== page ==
NC Republicans Are Fast-Tracking a New ‘Don’t Say Gay’ Bill That Would Force Teachers to Out Students 

North Carolina state Sen. Michael Lee, a New Hanover County Republican and education committee co-chair, takes questions from lawmakers about a bill seeking to restrict K-4 educators from teaching about LGBTQ topics induring a committee meeting at the Legislative Office Building in Raleigh, N.C., on Wednesday, Feb. 1, 2023. (AP Photo/Hannah Schoenbaum)

By Keya Vakil

February 1, 2023

Republican lawmakers introduced more than 200 anti-LGBTQ bills nationwide in January. Seventy-one percent of LGBTQ youth—and 86% of trans and nonbinary youth—said state laws restricting the rights of LGBTQ young people have negatively impacted their mental health, according to a recent poll.

North Carolina Senate Republicans are fast-tracking a new version of last year’s controversial “Don’t Say Gay” bill that could force teachers to out transgender students to parents.

The so-called “Parents’ Bill of Rights” would:

  • require teachers to inform parents if their children request using certain pronouns at school, with rare exceptions
  • ban teaching about gender identity and sexuality in kindergarten through fourth grade classrooms in public schools 
  • and require schools to make certain reading materials available for parents to review.

That may sound reasonable and innocuous in theory, and indeed, Republicans argued on Wednesday that there is nothing controversial about the bill. But Democrats, educators, and LGBTQ advocates argue that it’s part of an ongoing trend to censor and erase anyone who identifies as LGBTQ.

“All students want to be safe at school and see themselves reflected in what they’re learning,” Ann Webb, senior policy counsel for the ACLU of North Carolina, said before the Senate Education Committee on Wednesday. “This bill undermines children’s safety and is part of a national strategy to erase the existence of LGBTQ students and adults.”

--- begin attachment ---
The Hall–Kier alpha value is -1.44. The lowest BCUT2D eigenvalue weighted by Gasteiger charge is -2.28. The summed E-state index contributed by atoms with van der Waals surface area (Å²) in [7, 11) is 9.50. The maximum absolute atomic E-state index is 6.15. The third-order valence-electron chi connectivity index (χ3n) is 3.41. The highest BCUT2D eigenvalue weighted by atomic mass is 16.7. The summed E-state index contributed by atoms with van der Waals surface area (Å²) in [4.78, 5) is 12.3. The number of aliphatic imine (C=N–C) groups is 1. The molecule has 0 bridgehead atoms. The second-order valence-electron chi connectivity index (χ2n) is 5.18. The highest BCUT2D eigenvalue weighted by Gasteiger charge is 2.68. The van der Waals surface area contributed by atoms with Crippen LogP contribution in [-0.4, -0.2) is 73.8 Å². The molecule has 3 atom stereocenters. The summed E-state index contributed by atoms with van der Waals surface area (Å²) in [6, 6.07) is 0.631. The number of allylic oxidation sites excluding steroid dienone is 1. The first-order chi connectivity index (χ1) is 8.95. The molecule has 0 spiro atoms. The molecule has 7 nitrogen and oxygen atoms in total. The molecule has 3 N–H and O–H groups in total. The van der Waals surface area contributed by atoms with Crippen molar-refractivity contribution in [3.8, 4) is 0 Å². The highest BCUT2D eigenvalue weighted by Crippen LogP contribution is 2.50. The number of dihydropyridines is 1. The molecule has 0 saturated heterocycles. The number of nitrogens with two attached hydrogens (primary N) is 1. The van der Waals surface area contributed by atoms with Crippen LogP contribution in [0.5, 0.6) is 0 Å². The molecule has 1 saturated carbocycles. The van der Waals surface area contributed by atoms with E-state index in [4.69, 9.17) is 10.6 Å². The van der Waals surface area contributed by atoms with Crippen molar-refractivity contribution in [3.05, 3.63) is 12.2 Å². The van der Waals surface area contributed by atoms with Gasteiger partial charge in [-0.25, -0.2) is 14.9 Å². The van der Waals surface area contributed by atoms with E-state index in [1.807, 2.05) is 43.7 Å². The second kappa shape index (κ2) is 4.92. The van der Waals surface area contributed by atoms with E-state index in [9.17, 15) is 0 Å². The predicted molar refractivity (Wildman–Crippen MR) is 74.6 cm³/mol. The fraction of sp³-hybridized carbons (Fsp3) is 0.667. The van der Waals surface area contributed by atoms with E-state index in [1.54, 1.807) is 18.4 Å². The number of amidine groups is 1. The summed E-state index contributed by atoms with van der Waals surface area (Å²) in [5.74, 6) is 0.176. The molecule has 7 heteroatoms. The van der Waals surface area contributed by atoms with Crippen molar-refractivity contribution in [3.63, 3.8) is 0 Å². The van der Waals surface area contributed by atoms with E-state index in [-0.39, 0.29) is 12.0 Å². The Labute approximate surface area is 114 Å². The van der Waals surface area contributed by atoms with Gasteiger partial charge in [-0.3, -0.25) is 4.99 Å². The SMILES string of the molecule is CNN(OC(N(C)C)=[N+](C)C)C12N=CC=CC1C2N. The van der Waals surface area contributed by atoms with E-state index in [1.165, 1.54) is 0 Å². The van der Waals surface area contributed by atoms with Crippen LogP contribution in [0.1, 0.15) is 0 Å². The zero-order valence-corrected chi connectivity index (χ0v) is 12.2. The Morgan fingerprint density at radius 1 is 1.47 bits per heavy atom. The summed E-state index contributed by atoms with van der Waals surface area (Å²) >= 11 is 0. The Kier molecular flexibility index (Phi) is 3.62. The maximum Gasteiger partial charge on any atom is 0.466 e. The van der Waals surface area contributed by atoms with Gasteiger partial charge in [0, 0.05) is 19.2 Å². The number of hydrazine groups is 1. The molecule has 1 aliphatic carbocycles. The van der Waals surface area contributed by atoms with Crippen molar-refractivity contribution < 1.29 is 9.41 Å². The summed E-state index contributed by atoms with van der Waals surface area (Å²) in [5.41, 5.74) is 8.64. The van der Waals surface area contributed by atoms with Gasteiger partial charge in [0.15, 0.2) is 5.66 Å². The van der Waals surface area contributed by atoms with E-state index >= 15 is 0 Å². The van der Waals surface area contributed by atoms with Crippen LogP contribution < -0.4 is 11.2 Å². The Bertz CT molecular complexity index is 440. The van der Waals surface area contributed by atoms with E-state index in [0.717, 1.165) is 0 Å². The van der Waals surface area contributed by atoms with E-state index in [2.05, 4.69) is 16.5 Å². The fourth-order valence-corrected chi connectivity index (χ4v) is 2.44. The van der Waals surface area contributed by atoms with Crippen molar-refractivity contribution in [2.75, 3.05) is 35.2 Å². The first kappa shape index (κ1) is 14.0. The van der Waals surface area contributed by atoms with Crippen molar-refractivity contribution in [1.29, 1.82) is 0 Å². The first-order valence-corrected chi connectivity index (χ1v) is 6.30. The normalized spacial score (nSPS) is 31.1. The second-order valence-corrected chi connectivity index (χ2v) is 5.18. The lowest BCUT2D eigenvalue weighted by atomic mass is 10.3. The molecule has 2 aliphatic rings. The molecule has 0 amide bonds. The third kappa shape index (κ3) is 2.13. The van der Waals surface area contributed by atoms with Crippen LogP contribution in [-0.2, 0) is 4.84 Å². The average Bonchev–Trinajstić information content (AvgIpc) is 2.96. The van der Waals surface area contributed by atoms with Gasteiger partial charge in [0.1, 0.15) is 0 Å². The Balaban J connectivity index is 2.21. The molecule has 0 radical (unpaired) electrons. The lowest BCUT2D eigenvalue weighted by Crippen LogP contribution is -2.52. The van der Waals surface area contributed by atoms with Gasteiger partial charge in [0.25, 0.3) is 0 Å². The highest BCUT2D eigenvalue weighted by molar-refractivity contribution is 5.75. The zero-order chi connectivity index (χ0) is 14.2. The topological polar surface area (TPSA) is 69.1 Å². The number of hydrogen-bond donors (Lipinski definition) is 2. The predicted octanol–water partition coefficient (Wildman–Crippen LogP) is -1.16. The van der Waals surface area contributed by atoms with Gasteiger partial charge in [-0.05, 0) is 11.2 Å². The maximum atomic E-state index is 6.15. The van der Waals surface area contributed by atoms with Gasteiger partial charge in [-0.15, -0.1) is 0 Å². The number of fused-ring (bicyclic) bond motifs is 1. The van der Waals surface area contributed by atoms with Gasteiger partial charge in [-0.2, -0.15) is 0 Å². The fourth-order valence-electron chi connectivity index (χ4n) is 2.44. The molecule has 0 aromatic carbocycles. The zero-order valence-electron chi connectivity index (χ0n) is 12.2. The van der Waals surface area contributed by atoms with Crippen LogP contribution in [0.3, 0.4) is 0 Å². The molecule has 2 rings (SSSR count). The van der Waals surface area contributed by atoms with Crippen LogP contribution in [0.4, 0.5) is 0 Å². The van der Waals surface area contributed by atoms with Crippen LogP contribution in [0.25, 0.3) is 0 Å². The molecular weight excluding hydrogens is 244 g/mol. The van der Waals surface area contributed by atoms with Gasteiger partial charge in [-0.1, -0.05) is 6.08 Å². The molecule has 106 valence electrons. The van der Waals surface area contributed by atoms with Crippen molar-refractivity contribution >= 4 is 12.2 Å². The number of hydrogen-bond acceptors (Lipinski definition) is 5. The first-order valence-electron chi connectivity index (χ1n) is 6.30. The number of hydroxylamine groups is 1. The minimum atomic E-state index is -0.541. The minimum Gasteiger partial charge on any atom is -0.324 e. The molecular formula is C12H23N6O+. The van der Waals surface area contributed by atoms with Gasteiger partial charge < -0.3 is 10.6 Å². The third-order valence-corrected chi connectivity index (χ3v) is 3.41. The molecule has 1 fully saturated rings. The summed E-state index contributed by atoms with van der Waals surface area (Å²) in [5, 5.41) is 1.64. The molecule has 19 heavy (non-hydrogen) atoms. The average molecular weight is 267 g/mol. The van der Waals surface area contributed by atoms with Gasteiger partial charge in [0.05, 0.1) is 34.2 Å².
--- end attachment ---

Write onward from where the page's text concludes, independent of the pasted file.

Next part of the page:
Several other speakers also criticized the proposal for the effect it could have on children who question their identity and may not have supportive parents at home. This testimony had little impact on Republicans, who approved the bill out of committee. 

Following the hearing on Wednesday, Tamika Walker Kelly, president of the North Carolina Association of Educators, issued a statement denouncing the bill.

“All are welcome. That is a core belief and tenet of our NC Public Schools. Instead, this bill tells portions of our community, especially those who are LGBTQ+, that they are not welcome,” Walker Kelly said in a statement. “Many of the provisions proposed by this bill’s authors aren’t even necessary because it includes rights parents already have or changes already codified into North Carolina law.”

State Sen. Amy Galey, an Alamance County Republican and one of the bill’s main sponsors, claims that it’s meant to get parents more involved in education and prevent children from being exposed to topics and values that parents don’t approve of.